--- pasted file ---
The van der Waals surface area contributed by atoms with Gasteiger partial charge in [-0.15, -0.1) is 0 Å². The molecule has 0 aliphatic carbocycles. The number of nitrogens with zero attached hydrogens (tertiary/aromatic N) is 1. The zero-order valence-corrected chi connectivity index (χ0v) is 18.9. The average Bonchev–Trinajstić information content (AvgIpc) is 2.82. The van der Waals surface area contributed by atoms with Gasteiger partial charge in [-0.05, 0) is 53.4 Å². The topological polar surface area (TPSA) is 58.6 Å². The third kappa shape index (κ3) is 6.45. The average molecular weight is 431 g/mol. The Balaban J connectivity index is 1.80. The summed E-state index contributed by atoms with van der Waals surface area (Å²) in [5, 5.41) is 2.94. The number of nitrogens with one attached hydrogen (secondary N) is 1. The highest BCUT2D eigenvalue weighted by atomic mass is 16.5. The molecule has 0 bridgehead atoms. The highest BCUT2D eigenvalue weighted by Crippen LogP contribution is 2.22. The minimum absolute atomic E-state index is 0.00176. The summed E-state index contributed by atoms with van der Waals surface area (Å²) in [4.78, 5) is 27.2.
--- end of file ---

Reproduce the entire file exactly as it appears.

The van der Waals surface area contributed by atoms with Gasteiger partial charge in [-0.15, -0.1) is 0 Å². The molecule has 0 aliphatic carbocycles. The number of nitrogens with zero attached hydrogens (tertiary/aromatic N) is 1. The zero-order valence-corrected chi connectivity index (χ0v) is 18.9. The average Bonchev–Trinajstić information content (AvgIpc) is 2.82. The van der Waals surface area contributed by atoms with Gasteiger partial charge in [-0.05, 0) is 53.4 Å². The topological polar surface area (TPSA) is 58.6 Å². The third kappa shape index (κ3) is 6.45. The average molecular weight is 431 g/mol. The Balaban J connectivity index is 1.80. The summed E-state index contributed by atoms with van der Waals surface area (Å²) in [5, 5.41) is 2.94. The number of nitrogens with one attached hydrogen (secondary N) is 1. The highest BCUT2D eigenvalue weighted by atomic mass is 16.5. The molecule has 0 bridgehead atoms. The highest BCUT2D eigenvalue weighted by Crippen LogP contribution is 2.22. The minimum absolute atomic E-state index is 0.00176. The summed E-state index contributed by atoms with van der Waals surface area (Å²) in [4.78, 5) is 27.2.